Monday letters: Clemson must reorganize team

May 5, 2014 

Clemson South Carolina Football

RICH GLICKSTEIN/RG@RGPIX.COM — rgpix.com

People are passionate about their religion and their football in our state. Many of these people have misunderstood the real issues raised by the Freedom From Religion Society in its complaint to Clemson University. Most commonly people see it as an attack on their religion. In fact, it is protecting religious freedom.

Freedom of religious choice, including no religion, is a principle that this country was founded on and one held dear by its citizens. Our First Amendment states the government will not establish a state religion in order to preserve this kind of religious freedom. Over the years our Supreme Court has defined this principle to mean not only that government may not establish a state religion, but that the state may not promote or favor one religion over any other religious or unbeliever orientation. This is to protect that wide range of individual beliefs.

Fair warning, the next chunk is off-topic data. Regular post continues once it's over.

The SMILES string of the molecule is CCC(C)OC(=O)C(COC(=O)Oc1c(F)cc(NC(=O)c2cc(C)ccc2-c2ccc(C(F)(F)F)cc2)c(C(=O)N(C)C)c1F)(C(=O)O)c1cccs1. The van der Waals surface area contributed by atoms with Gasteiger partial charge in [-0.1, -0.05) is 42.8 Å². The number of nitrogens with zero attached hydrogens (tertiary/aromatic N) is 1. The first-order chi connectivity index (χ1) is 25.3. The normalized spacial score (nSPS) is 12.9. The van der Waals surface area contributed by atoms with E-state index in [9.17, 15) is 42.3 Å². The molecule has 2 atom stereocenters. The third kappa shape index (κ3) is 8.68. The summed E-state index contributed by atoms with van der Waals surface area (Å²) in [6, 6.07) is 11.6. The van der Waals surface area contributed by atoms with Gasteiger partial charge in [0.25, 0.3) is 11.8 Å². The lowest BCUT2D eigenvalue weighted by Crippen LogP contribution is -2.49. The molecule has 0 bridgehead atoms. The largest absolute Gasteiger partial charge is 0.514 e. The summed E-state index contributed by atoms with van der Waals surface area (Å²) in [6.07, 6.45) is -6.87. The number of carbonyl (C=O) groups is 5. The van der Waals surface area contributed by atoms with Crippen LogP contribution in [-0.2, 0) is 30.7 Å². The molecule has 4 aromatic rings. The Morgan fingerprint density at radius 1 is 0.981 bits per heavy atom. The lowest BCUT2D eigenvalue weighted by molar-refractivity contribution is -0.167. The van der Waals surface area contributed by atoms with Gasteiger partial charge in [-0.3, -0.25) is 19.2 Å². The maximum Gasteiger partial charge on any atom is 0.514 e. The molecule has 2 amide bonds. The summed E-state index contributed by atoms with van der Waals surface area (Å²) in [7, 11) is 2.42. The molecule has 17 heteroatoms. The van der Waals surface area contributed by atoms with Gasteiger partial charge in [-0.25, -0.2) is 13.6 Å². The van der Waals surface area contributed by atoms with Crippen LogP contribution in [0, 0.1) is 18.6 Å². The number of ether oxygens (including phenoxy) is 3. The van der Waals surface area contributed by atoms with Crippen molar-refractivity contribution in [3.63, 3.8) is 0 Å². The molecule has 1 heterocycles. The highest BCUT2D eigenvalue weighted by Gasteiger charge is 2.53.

Clemson coach Dabo Swinney is a paid representative of the state. It is really quite clear that organizing and encouraging Bible study groups or prayer groups or organizing attendance of a church service, even if “voluntary,” is promoting and favoring a religious view. In a similar situation, a supper prayer at VMI has been ruled unconstitutional.

The organization of the Clemson football team is unconstitutional and needs to be changed to protect people of all religious views.

Peter H. Swanson

Columbia

The State is pleased to provide this opportunity to share information, experiences and observations about what's in the news. Some of the comments may be reprinted elsewhere in the site or in the newspaper. We encourage lively, open debate on the issues of the day, and ask that you refrain from profanity, hate speech, personal comments and remarks that are off point. Thank you for taking the time to offer your thoughts.

Commenting FAQs | Terms of Service